In the same place, Moltmann writes, “In those years I often sat in the Martinskirche in Tübingen and meditated on Susanne Müller-Diefenbach’s black crucifix. It drew me into the dark suffering of God.” I initially left this piece out because I couldn’t find any Google hits. I thank Steve Sprinkle for directing me to the following, on the website of the Evangelische Martinsgemeinde, Tübingen: Image 1 | Image 2 | Site

2. The Trinity, Andrei Rublev

Wikimedia Commons

Moltmann writes in The Trinity and the Kingdom, “Here too, as in other theological work, there has been a picture in front of me. It is Andrei Rublev’s wonderful fifteenth-century Russian icon of the Holy Trinity. Through their tenderly intimate inclination towards one another, the three persons show the profound unity joining them, in which they are one. The chalice on the table points to the surrender of the Son on Golgotha. Just as the chalice stands at the centre of the table round which the three Persons are sitting, so the cross of the Son stands from eternity in the centre of the Trinity. Anyone who grasps the truth of this picture understands that it is only in the unity with one another which springs from the self-giving of the Son ‘for many’ that men and women are in conformity with the triune God. He understands that people only arrive at their own truth in their free and loving inclination towards one another. It is to this ‘social’ understanding of the doctrine of the Trinity that this book is an invitation” (xvi).

He writes in Humanity in God, “Andrei Rubljov best-known and most famous Russian icon around 1415 for the Church of the Trinity in Sagorsk. It depicts the Trinity in the form of three angels, who, according to Genesis 18, appeared to Abraham and Sarah by the oaks of Mamre. Rubljov has left Abraham and Sarah out and represented the Trinity in intimate conversation. I believe the angel in the middle represents God the Father, for the movement of the three persons proceeds from him. The angel on the left represents the Holy Spirit, who receives a glance from the Father and points with his hand to the Son, who sits on the right, and blesses him. At stake is the sending of the Son on the way of suffering for the reconciliation of the world. For this reason a chalice appears in the middle. The coordination of the hands of the three persons depicts the Trinity open to the sacrifice of love. Also in this picture the doctrine of the Trinity and the theology of the cross are united” (53).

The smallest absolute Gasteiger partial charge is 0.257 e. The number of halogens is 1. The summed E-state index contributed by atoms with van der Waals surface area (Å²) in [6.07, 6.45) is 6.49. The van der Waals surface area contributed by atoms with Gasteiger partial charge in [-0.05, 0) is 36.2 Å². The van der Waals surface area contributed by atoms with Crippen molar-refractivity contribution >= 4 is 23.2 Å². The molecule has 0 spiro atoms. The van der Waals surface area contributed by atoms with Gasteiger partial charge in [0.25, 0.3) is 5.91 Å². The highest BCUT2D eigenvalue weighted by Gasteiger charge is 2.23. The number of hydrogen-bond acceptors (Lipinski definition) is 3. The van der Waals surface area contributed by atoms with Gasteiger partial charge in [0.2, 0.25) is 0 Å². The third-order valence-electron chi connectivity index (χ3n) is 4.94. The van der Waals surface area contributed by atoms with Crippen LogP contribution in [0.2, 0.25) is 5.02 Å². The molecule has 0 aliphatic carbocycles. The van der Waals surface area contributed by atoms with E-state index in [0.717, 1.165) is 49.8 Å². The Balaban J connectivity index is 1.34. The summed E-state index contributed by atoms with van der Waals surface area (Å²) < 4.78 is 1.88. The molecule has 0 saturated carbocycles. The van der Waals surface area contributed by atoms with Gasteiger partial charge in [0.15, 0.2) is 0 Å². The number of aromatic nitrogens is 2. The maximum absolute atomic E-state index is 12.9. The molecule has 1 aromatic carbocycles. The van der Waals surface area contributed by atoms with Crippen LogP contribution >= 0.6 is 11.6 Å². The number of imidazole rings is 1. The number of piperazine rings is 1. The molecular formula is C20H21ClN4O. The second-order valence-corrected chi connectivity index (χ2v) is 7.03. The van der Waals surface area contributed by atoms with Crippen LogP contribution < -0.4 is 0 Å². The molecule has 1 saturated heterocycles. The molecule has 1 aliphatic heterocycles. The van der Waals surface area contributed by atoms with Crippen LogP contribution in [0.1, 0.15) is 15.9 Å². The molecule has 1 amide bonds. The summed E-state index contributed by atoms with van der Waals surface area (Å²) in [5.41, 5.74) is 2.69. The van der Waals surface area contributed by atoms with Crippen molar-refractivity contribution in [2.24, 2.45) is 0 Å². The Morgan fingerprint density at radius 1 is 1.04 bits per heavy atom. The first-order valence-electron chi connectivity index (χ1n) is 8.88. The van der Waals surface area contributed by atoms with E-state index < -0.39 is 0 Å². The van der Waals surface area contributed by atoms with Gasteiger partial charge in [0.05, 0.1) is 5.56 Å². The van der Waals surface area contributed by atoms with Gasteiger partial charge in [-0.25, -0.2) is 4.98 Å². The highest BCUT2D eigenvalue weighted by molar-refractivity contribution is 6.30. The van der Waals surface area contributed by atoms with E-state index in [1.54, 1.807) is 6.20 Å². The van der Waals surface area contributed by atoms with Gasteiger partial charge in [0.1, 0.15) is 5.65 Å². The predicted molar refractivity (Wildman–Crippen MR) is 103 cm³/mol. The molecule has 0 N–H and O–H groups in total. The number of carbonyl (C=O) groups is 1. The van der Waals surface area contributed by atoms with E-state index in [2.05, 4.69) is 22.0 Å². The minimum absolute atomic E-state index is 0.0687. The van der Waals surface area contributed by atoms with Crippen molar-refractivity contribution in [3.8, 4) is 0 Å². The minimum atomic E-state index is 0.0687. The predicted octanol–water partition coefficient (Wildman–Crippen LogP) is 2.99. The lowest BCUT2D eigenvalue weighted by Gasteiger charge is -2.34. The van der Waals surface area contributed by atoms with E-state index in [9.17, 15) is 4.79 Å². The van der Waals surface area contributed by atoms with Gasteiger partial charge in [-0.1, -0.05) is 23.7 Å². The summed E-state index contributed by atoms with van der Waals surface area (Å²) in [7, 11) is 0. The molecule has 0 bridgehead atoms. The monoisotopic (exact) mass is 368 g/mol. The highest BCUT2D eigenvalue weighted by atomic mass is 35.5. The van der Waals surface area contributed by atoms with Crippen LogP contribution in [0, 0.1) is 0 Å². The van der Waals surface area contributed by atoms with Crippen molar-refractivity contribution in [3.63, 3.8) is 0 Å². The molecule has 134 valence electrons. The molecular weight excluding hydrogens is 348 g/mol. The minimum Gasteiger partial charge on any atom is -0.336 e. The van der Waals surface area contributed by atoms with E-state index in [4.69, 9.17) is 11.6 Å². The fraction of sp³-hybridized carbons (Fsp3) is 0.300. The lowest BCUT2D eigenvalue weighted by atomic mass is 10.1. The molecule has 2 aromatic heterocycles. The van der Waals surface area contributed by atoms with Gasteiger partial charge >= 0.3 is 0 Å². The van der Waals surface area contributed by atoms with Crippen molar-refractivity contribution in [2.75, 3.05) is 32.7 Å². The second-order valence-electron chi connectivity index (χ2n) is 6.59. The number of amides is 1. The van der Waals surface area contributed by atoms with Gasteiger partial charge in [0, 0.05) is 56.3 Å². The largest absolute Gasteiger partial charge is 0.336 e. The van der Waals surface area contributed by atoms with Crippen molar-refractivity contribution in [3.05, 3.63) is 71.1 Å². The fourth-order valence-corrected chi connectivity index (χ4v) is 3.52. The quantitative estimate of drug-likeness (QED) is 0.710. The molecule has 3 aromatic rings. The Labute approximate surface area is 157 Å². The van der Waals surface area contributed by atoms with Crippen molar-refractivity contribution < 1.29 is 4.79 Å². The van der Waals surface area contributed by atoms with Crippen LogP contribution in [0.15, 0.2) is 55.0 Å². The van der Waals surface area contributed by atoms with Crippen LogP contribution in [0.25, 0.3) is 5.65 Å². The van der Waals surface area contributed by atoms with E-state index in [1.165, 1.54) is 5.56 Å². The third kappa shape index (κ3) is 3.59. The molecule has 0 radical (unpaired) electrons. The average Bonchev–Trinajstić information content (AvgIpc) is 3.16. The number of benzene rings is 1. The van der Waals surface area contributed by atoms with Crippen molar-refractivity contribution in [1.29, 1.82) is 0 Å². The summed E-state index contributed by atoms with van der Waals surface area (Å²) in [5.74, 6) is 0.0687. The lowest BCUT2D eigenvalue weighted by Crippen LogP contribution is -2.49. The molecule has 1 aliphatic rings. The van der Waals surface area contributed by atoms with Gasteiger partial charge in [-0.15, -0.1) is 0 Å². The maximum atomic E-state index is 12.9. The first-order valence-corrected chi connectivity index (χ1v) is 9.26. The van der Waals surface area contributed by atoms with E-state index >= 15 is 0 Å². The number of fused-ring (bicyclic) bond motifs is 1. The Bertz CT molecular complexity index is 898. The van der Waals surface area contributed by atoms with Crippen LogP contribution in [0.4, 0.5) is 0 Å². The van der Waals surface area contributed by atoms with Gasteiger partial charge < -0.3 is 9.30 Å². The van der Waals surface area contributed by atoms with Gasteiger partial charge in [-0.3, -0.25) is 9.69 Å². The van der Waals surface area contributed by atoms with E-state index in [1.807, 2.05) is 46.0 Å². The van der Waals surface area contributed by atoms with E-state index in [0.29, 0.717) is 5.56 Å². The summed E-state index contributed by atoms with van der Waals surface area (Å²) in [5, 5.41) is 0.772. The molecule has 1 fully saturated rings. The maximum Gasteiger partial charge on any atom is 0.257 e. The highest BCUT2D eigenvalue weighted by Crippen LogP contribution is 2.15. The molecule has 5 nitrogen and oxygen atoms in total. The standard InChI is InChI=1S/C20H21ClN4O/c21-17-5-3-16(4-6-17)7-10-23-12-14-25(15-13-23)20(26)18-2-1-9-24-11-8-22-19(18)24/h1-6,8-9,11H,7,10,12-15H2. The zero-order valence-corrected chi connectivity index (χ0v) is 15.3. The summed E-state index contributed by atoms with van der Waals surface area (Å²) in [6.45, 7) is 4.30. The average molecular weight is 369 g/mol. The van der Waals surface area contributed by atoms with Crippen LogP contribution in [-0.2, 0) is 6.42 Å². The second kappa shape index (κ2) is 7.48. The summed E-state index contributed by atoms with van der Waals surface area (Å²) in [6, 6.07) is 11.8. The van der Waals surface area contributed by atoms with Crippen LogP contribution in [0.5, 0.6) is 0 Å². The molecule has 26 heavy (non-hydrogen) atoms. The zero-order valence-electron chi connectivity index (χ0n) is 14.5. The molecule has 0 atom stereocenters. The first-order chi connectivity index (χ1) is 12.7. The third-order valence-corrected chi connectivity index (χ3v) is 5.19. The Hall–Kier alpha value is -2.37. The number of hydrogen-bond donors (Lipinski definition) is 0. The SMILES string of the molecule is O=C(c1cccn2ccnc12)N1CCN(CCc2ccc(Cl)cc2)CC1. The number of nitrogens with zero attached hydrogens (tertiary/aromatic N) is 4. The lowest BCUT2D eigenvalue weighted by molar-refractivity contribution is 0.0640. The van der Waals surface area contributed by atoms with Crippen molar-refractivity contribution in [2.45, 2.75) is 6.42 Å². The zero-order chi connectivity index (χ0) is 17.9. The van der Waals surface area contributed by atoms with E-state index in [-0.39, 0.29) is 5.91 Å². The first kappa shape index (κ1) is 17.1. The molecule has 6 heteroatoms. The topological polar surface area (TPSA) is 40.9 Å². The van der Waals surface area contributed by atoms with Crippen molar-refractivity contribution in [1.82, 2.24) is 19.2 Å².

Similar comments appear in Sun of Righteousness, Arise! (169).

3. Annunciation with St. Margaret and St. AnsanusSimone Martini

Wikimedia Commons
Close up, Wikimedia Commons

In The Coming of God, Moltmann writes, “Earlier, when I was writing on other subjects, I had a picture before me on my writing desk. And during my work on this eschatology of ‘the coming of God’ I have again had a picture in front of me: It is the Angel of the Annunciation, by Simone Martini, painted in 1315 and now in Galleria Uffizi in Florence. The angel is not looking back to the wreckage of history, as does Paul Klee’s ‘Angelus Novus’, which Walter Benjamin called the Angel of History. This angel of the future is gazing with great eyes towards the messianic Child of the coming God, and with the green branches in his hair and in Mary’s hand proclaims the Child’s birth. The tempest of the divine Spirit is blowing in the angel’s garments and wings, as if it had blown him into history. And its meaning is the birth of the future from the Spirit of promise” (xvii).

Angelus Novus, Paul Klee, Wikimedia Commons

The 4 pieces discussed in this post appear in the prefaces to three of Moltmann’s major works. But Moltmann discusses other pieces elsewhere, which I would like to bring together one day, too. Watch this space!